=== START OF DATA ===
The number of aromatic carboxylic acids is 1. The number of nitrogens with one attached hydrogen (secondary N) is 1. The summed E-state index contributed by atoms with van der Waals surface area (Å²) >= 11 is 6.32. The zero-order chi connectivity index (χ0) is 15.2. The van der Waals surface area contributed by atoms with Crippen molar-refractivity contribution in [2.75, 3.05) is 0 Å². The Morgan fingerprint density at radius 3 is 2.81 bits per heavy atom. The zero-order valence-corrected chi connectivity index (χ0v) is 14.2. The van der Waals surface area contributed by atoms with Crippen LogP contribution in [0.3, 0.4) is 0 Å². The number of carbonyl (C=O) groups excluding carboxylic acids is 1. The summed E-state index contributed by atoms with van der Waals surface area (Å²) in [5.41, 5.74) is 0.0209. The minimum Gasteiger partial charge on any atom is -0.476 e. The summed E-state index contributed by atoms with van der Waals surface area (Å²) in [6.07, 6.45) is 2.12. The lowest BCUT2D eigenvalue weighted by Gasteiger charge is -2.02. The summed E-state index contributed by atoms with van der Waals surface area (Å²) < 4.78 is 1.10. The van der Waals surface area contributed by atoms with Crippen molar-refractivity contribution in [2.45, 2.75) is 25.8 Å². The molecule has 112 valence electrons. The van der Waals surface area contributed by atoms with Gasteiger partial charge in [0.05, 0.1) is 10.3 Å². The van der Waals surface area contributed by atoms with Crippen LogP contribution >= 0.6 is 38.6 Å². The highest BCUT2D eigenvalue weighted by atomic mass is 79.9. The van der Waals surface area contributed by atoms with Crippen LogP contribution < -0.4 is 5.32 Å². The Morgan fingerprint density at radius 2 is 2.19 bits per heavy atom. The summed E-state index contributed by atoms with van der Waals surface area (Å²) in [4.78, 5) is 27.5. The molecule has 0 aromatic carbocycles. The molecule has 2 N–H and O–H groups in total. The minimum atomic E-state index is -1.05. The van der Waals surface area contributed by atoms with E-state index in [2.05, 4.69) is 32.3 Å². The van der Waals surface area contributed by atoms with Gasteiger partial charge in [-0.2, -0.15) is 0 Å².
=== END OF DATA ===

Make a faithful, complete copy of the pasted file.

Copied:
The number of aromatic carboxylic acids is 1. The number of nitrogens with one attached hydrogen (secondary N) is 1. The summed E-state index contributed by atoms with van der Waals surface area (Å²) >= 11 is 6.32. The zero-order chi connectivity index (χ0) is 15.2. The van der Waals surface area contributed by atoms with Crippen molar-refractivity contribution in [2.75, 3.05) is 0 Å². The Morgan fingerprint density at radius 3 is 2.81 bits per heavy atom. The zero-order valence-corrected chi connectivity index (χ0v) is 14.2. The van der Waals surface area contributed by atoms with Crippen LogP contribution in [0.3, 0.4) is 0 Å². The number of carbonyl (C=O) groups excluding carboxylic acids is 1. The summed E-state index contributed by atoms with van der Waals surface area (Å²) in [5.41, 5.74) is 0.0209. The minimum Gasteiger partial charge on any atom is -0.476 e. The summed E-state index contributed by atoms with van der Waals surface area (Å²) in [6.07, 6.45) is 2.12. The lowest BCUT2D eigenvalue weighted by Gasteiger charge is -2.02. The summed E-state index contributed by atoms with van der Waals surface area (Å²) < 4.78 is 1.10. The van der Waals surface area contributed by atoms with Crippen molar-refractivity contribution in [2.45, 2.75) is 25.8 Å². The molecule has 112 valence electrons. The van der Waals surface area contributed by atoms with Gasteiger partial charge in [0.05, 0.1) is 10.3 Å². The van der Waals surface area contributed by atoms with Crippen LogP contribution >= 0.6 is 38.6 Å². The highest BCUT2D eigenvalue weighted by atomic mass is 79.9. The van der Waals surface area contributed by atoms with Crippen LogP contribution < -0.4 is 5.32 Å². The Morgan fingerprint density at radius 2 is 2.19 bits per heavy atom. The summed E-state index contributed by atoms with van der Waals surface area (Å²) in [4.78, 5) is 27.5. The molecule has 0 aromatic carbocycles. The molecule has 2 N–H and O–H groups in total. The minimum atomic E-state index is -1.05. The van der Waals surface area contributed by atoms with E-state index in [2.05, 4.69) is 32.3 Å². The van der Waals surface area contributed by atoms with Gasteiger partial charge in [-0.2, -0.15) is 0 Å².